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Happy Labour Day

Written By: - Date published: 9:48 am, October 25th, 2021 - 14 comments
Categories: uncategorized - Tags:

We’ve written a bit about Labour Day over the years – see the archives for the origins, history, and importance of the day. Enjoying your weekend? Thank a unionist!

This Labour day is an especially important one.  Please remember our essential workers and if you have not already please get vaccinated.

14 comments on “Happy Labour Day ”

  1. As an aside, RNZ Concert is playing listeners' choices from 6am to midnight.

    Wonderful listening.

  2. Sacha 2

    Memories.

  3. Tricledrown 3

    Bring back Unions . I can't see why Unions can't connect with workers through social media.

    To many exploitative work places .Unions don't seem to have a strategy to become relative to the modern workplace.

    • chris T 3.1

      If I could make a suggestion.

      I have never actually belonged to one, but get their usefullness.

      I think if it were me I would do personal contact and chats over social media.

      Only because their emails are a bit spammy.

      Just a personal experience thing and you are actually asking for money. Make the effort to meet up

      • kejo 3.1.1

        Its a long time since I belonged to one too. Most of my employment being as a contractor but the need for unions has never escaped me. Try reading 'The Plimsoll Sensation by Nicolette Jones and understand the millitance [since subsided] of the Seamans Union. Cheers, Keith

    • McFlock 3.2

      Raise the Bar hospo union seems to be getting good traction in an industry regarded as hopeless as a membership pool. A lot of well-spent effort, there.

  4. kejo 4

    Unions. The people who brought us weekends.

    • Patricia Bremner 4.1

      Thank you Andrew Little for reinstating breaks, better pay, and the ability of 10 members to request to join a National body. And just putting work conditions and safety back on the table. Happy Worke’s Day Everyone.

  5. NZ Employers are still pretty miserable when you work Saturday, Sunday and Public Holidays, very little thanks when you are salaried worker and work the above days. Just did it over the weekend as we are short staffed because of COVID, don't even get a thank you let alone any remuneration.

  6. mac1 6

    Samuel Parnell's speech. Last year I had the chance to act the part of Parnell who brought the concept of the 8 hour day to New Zealand. This is the speech he gave (w hich I hasten to add I wrote), at a ceremony in 1887 to celebrate and honour his efforts in 1840.

    "Well, thank you, ladies and gentleman.

    First I'd like to say that though I came from London I was raised by my mother and my father was a gentleman but I never knew him well enough to quite pick up on his accent.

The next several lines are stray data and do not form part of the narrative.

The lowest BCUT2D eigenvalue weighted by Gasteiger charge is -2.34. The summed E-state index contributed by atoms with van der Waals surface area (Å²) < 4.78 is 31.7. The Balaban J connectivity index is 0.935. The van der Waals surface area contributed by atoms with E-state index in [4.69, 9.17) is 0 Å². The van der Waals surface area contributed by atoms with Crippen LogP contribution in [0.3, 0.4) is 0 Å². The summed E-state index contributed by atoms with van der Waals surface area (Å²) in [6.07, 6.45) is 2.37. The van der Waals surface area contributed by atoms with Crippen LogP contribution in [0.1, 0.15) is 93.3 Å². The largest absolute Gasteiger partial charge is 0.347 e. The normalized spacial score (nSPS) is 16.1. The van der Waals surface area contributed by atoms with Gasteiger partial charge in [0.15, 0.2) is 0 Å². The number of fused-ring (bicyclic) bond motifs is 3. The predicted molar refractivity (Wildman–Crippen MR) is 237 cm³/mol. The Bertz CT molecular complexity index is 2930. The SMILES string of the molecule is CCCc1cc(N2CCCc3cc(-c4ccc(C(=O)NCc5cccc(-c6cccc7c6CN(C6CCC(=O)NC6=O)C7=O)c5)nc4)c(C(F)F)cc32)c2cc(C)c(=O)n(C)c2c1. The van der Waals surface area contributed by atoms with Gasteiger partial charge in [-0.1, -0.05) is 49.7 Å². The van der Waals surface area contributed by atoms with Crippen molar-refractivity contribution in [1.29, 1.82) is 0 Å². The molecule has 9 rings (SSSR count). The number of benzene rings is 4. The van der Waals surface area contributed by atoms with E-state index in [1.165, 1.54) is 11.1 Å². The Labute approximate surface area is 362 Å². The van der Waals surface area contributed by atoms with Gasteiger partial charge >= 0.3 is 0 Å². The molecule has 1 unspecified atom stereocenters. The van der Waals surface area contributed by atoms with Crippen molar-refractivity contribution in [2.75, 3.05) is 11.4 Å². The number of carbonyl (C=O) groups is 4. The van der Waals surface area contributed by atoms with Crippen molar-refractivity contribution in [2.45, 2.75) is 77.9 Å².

What I say today has obviously benefitted from the experience of hindsight. Had I known then what I know now may have resulted in a different campaign. Do we learn from the lessons of history? Because I must say that what I fought for in 1840 as a thirty year old has been largely lost over 47 years.

    I did my apprenticeship as a carpenter in London where I met with fellow workers and discussed politics and the social issues of the day. Life was so hard in the slums of London that at the age of 29 I decided to emigrate away to New Zealand. In London I was exposed to many ideas. Like Wellington here, sea ports expose us to new people and therefore new ideas. I lived through the European revolutions in 1830, and then in 1848. I was an idealistic young man back then.

    In the 1830s slavery for example was done away with back home in England. People's ideas and sense of social justice were changing.

    Those ideas came with me to Wellington.

    When I got here, labour was in great demand and my skills as a carpenter were in very short supply. I decided then that life had to be made fairer and more just. So I struck for the right of the eight hour day.

    I told the shipping agent, Mr Hunter, who wished to engage me. "We have twenty-four hours per day given us; eight of these should be for work, eight for sleeping, and the remaining eight for recreation and in which for men to do what little things they want for themselves. I am ready to start to-morrow morning at eight o'clock, but it must be on these terms or none at all."

    I would meet ships coming in to Port Nicholson and tell the new men that they too should work for the eight hour day only, to be worked between 8 and 5 pm. It was agreed in October 1840 at a meeting that anyone agreeing to longer hours should be thrown into the harbour.

    In 1841 employers tried it on, saying men labouring on the Hutt Valley road would have to work longer hours. So they struck, and they won. We all won.